• Each wine must be made entirely out of one of the four permitted varieties
  • The grapes must be hand-picked
  • The grapes must be late harvested and must have developed “noble rot
  • The grapes must have very high sugar levels (at least 235 to 257 gr/lt for Vendages Tardives or 276 to 306 gr/lt for Sélection de Grains Nobles, in each case depending on the variety)
  • The grapes must have very high total alcohol levels (at least 14% to 15.3% ABV for Vendages Tardives or 16.4% to 18.2% for Sélection de Grains Nobles, in each case depending on the variety)

The Main Grape Varieties in Alsace

Total vineyard extension in Alsace in 2014 was 15,545 HA. The three most planted varieties are Riesling (21.8% of the total), Pinot Blanc/Auxerrois (21.3%) and Gewürztraminer (19.8%), followed by Pinot Gris (15.4%). Note how even for statistical purposes Pinot Blanc and Auxerrois are mistakenly considered together despite their being two different varieties.

Total annual production in Alsace of AOC wines is about 150 million bottles, accounting for 18% of the total production in France of still white AOC wines. Of those, about 36 million bottles (or 26% of the total) are exported.

For the purposes of our forthcoming reviews of the three Alsatian Pinot Blancs, we will focus here on the following four varieties: Auxerrois, Pinot BlancPinot Gris and Pinot Noir.

1. Auxerrois

Auxerrois is a white-berried grape variety from France’s Alsace-Lorraine region. The earliest documented reference to this variety occurred in 1816 in France’s Moselle region.

DNA analysis showed that Auxerrois is one of the several natural crosses between Pinot and Gouais Blanc, which therefore makes it a sister variety of Chardonnay and explains why it is known as “Pinot Auxerrois” in Alsace.

Auxerrois wines tend to be fairly neutral and low in acidity. In Alsace it is generally blended with Pinot Blanc: it is interesting to note that, somewhat surprisingly, Alsace AOC rules permit that a wine labeled “Pinot Blanc” be actually prevalently made out of Auxerrois grapes or even exclusively (as in, 100% Auxerrois)!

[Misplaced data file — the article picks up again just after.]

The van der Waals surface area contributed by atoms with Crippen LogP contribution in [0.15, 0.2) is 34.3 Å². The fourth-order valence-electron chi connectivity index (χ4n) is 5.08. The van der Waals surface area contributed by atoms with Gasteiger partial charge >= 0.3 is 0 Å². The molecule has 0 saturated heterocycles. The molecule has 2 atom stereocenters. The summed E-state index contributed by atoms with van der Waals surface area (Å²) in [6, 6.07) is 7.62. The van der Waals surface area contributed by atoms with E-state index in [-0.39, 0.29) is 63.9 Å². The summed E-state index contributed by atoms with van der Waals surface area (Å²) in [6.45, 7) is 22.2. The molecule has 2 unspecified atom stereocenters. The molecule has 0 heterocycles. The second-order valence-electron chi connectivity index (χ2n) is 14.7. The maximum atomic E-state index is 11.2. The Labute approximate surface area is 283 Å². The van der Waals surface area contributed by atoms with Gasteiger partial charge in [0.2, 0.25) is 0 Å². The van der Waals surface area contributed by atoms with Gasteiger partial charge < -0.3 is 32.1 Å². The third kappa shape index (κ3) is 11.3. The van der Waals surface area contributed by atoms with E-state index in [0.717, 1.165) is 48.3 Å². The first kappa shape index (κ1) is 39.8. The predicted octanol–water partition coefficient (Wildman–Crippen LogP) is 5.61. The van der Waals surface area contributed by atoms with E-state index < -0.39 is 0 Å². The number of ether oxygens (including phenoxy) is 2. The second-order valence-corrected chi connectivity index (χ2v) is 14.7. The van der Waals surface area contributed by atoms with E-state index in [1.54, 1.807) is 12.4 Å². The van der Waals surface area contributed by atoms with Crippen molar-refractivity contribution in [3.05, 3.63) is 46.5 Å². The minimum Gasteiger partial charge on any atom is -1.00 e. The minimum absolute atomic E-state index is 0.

In France there were 2,330 HA of total Auxerrois plantings in 2008, mostly in Alsace and the French Moselle, while Germany had 285 HA, mostly in the Baden and Pfalz regions.

2. Pinot Blanc

Pinot Blanc, AKA Pinot Bianco, is not a separate grape variety: DNA analysis proved that it is a clone of the Pinot grape variety (for more information, see the “Pinot” entry in our Grape Variety Archive) and specifically a color mutation of Pinot Noir. Pinot Blanc is a white-berried grape. Until the end of the XIX century, Pinot Blanc used to be often confused with Chardonnay, until French ampelographer Victor Pulliat in 1868 distinguished the two different grapes.

Pinot Blanc wines tend to be moderately structured and have moderate acidity. It may be used in the blend of Classic Method sparkling wines (this practice is fairly frequent in Italy, where several producers use Pinot Bianco in lieu of Pinot Meunier in the blend of their Classic Method sparklers).

France had 1,292 HA of Pinot Blanc plantings in 2009, most of which in the Alsace region, where Pinot Blanc can be used for making both still wines (oftentimes blended with other varieties) and Crémant d’Alsace sparkling wines. Some Pinot Blanc is also grown in the French Moselle region.

Italy had a total of 5,126 HA of Pinot Bianco vineyards in 2000, most of which in the north east (e.g., in the Alto Adige and Friuli regions) and in Lombardia (where it is mostly used as a blending partner of Pinot Nero and Chardonnay in certain Franciacorta Classic Method sparkling wines).

Germany’s Pinot Blanc (locally known as Weissburgunder) plantings in 2008 were 3,731 HA, most of which in the Baden region, while Austria had 1,995 HA in 2010.

In the USA, most Pinot Blanc vineyards occur in California (particularly in Santa Barbara, Sonomona and Monterey), although total plantings were a mere 217 HA in 2010.

3. Pinot Gris

Pinot Gris, AKA Pinot Grigio, is  not a separate grape variety: DNA analysis proved that it is a clone of the Pinot grape variety (for more information, see the “Pinot” entry) and specifically a color mutation of Pinot Noir whose origins can be traced back to the XVIII century in both Germany, where it was first mentioned in writing in 1711 in the Baden-Württemberg region under the name Rülander, and France, where it was mentioned in a 1712 document in the region of Orléans under the name Auvernat Gris. The first references to the current Pinot Gris name date back to 1783-1784 in Burgundy’s Côte d’Or region.